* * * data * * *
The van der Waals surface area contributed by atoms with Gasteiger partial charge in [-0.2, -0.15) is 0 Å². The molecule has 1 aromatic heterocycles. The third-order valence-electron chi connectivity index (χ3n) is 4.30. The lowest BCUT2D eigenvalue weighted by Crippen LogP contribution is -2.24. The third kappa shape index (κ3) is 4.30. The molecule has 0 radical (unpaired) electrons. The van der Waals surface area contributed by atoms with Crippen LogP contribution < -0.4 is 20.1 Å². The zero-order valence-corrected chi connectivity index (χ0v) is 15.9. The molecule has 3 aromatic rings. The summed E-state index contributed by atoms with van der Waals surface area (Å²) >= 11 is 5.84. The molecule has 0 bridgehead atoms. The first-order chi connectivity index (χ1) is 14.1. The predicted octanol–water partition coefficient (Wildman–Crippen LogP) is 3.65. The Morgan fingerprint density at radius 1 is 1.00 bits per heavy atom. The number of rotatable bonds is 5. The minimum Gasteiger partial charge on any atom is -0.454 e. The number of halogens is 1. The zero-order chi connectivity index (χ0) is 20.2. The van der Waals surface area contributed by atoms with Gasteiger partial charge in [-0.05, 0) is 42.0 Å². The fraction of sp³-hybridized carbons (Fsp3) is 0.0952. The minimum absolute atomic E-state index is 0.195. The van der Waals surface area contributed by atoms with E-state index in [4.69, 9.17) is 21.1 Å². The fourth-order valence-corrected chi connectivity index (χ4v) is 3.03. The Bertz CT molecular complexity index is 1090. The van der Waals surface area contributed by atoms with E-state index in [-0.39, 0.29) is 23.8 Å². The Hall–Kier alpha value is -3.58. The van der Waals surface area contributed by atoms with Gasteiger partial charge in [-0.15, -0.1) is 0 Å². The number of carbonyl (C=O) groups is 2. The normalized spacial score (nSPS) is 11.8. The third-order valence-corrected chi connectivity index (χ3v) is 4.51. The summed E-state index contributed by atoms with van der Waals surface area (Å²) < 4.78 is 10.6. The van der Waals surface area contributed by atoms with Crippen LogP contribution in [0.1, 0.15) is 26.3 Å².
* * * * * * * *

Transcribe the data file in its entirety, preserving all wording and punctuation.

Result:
The van der Waals surface area contributed by atoms with Gasteiger partial charge in [-0.2, -0.15) is 0 Å². The molecule has 1 aromatic heterocycles. The third-order valence-electron chi connectivity index (χ3n) is 4.30. The lowest BCUT2D eigenvalue weighted by Crippen LogP contribution is -2.24. The third kappa shape index (κ3) is 4.30. The molecule has 0 radical (unpaired) electrons. The van der Waals surface area contributed by atoms with Crippen LogP contribution < -0.4 is 20.1 Å². The zero-order valence-corrected chi connectivity index (χ0v) is 15.9. The molecule has 3 aromatic rings. The summed E-state index contributed by atoms with van der Waals surface area (Å²) >= 11 is 5.84. The molecule has 0 bridgehead atoms. The first-order chi connectivity index (χ1) is 14.1. The predicted octanol–water partition coefficient (Wildman–Crippen LogP) is 3.65. The Morgan fingerprint density at radius 1 is 1.00 bits per heavy atom. The number of rotatable bonds is 5. The minimum Gasteiger partial charge on any atom is -0.454 e. The number of halogens is 1. The zero-order chi connectivity index (χ0) is 20.2. The van der Waals surface area contributed by atoms with Gasteiger partial charge in [-0.05, 0) is 42.0 Å². The fraction of sp³-hybridized carbons (Fsp3) is 0.0952. The minimum absolute atomic E-state index is 0.195. The van der Waals surface area contributed by atoms with E-state index in [4.69, 9.17) is 21.1 Å². The fourth-order valence-corrected chi connectivity index (χ4v) is 3.03. The Bertz CT molecular complexity index is 1090. The van der Waals surface area contributed by atoms with E-state index in [-0.39, 0.29) is 23.8 Å². The Hall–Kier alpha value is -3.58. The van der Waals surface area contributed by atoms with Gasteiger partial charge in [-0.15, -0.1) is 0 Å². The number of carbonyl (C=O) groups is 2. The normalized spacial score (nSPS) is 11.8. The third-order valence-corrected chi connectivity index (χ3v) is 4.51. The summed E-state index contributed by atoms with van der Waals surface area (Å²) < 4.78 is 10.6. The van der Waals surface area contributed by atoms with Crippen LogP contribution in [0.1, 0.15) is 26.3 Å².